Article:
Tommy McGibney enjoys New Year’s Eve walks on Crockauns and Knocknarea in Sligo.
Finding myself at something of a loose end on New Year’s Eve, I drove to Sligo hoping to get some good walking done, after a quiet and largely inactive Christmas.
The Yeats County boasts a good mix of upland and lowland walking routes and, although the morning skies were cloudy and somewhat leaden, I reckoned that if the weather held reasonably well at all, I should have a pleasant day outdoors.
I first made for Crockauns (463m) a craggy hill overlooking the exceptionally scenic Glencar valley. I had no difficulty finding its access road (signposted ‘Kilsellagh’) off the N16 on the Sligo town side of Glencar and proceeded up a narrow road which winds around a series of low but very scenic hills.
The route I had planned promised a short but very steep climb alongside a fence to an upland plateau and on towards the summit. I easily found a parking spot opposite an agricultural gate near my starting point and from there it was straight uphill, along the fence.
The early stages of the walk were fine but the going got progressively steeper as I climbed, so much so that I left my walking poles by the fence as they were by then a hindrance on the steep slope.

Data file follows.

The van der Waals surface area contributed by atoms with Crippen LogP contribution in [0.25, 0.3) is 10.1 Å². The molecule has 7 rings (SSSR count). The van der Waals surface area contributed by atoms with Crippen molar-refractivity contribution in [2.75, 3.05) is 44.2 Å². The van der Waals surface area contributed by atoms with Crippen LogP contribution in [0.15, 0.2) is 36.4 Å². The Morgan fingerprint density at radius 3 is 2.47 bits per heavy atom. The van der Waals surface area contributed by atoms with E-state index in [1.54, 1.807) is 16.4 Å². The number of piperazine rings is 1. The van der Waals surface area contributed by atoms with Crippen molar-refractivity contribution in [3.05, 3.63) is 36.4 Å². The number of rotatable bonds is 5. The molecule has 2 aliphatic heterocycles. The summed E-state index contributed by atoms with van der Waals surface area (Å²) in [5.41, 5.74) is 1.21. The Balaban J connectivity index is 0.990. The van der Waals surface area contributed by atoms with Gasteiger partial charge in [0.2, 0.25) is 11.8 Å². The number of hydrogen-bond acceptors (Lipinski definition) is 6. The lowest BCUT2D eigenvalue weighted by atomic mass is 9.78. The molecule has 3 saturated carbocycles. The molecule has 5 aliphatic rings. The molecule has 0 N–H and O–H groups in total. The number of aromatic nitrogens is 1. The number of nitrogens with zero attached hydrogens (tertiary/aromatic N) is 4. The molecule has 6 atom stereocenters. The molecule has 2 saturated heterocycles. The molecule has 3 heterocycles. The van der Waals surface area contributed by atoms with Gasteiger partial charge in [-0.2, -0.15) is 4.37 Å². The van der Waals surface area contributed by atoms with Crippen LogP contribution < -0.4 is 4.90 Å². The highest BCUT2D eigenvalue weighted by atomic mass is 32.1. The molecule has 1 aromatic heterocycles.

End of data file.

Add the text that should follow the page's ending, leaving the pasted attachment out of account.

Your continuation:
Some amazing views began to open up as I ascended.
My progress was slow enough and I took particular care going up, as to put it mildly, this wouldn’t be an ideal spot to slip or tumble. As I neared the top of the fence, the view downwards put into sharp focus the steepness of my ascent.
Once past the fence, I found a old and broken wall that guided me towards the mountain summit.
The summit soon came into view although I had to dodge a number of very wet spots in order to reach it.
The wind was howling and clouds circling when I reached the summit cairn and savoured extensive 360 degree views of the surrounding mountains, Sligo Bay and the Atlantic.
My descent was thankfully uneventful and although I had to take care on the steeper sections along the fence, I found it a lot more enjoyable than the ascent.
As I picked up my walking poles, the skies suddenly brightened and bathed the hill in lovely winter light, and the valley was positively gleaming as I returned to my car.
With the sun shining I decided to make for Knocknarea (372m) the landmark mountain overlooking Strandhill upon which stands a huge cairn, reputed to be the burial place of Queen Maeve.
This is a very popular walking destination for Sligo folk, with a decent path, car parking, and even a hut selling tea, coffee and crepes. The easy and gradual half-hour walk uphill was a big contrast to the deserted steep slopes of Crockauns.
The beautiful afternoon made for some sublime views on the way up.
The cairn at the summit is a remarkable construction and thankfully appears to be in very good condition.
It made an ideal location to enjoy the last sunset of 2018.
Here’s to many more of them.